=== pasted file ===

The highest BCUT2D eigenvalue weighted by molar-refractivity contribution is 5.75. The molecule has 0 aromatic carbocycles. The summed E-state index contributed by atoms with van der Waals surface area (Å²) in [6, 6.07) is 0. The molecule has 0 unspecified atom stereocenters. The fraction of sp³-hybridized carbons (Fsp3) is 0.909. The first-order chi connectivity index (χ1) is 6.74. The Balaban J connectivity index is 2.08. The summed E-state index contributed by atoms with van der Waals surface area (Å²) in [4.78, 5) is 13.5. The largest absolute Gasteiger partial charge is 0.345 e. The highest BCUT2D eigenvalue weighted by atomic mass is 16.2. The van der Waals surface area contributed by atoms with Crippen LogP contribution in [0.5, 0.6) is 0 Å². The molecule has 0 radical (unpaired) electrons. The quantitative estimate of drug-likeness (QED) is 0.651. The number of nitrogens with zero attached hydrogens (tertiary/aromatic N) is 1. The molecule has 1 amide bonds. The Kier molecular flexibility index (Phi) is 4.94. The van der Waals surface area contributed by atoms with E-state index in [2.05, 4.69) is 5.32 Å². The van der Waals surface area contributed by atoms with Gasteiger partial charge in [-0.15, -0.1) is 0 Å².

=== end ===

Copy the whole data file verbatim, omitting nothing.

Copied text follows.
The highest BCUT2D eigenvalue weighted by molar-refractivity contribution is 5.75. The molecule has 0 aromatic carbocycles. The summed E-state index contributed by atoms with van der Waals surface area (Å²) in [6, 6.07) is 0. The molecule has 0 unspecified atom stereocenters. The fraction of sp³-hybridized carbons (Fsp3) is 0.909. The first-order chi connectivity index (χ1) is 6.74. The Balaban J connectivity index is 2.08. The summed E-state index contributed by atoms with van der Waals surface area (Å²) in [4.78, 5) is 13.5. The largest absolute Gasteiger partial charge is 0.345 e. The highest BCUT2D eigenvalue weighted by atomic mass is 16.2. The van der Waals surface area contributed by atoms with Crippen LogP contribution in [0.5, 0.6) is 0 Å². The molecule has 0 radical (unpaired) electrons. The quantitative estimate of drug-likeness (QED) is 0.651. The number of nitrogens with zero attached hydrogens (tertiary/aromatic N) is 1. The molecule has 1 amide bonds. The Kier molecular flexibility index (Phi) is 4.94. The van der Waals surface area contributed by atoms with E-state index in [2.05, 4.69) is 5.32 Å². The van der Waals surface area contributed by atoms with Gasteiger partial charge in [-0.15, -0.1) is 0 Å².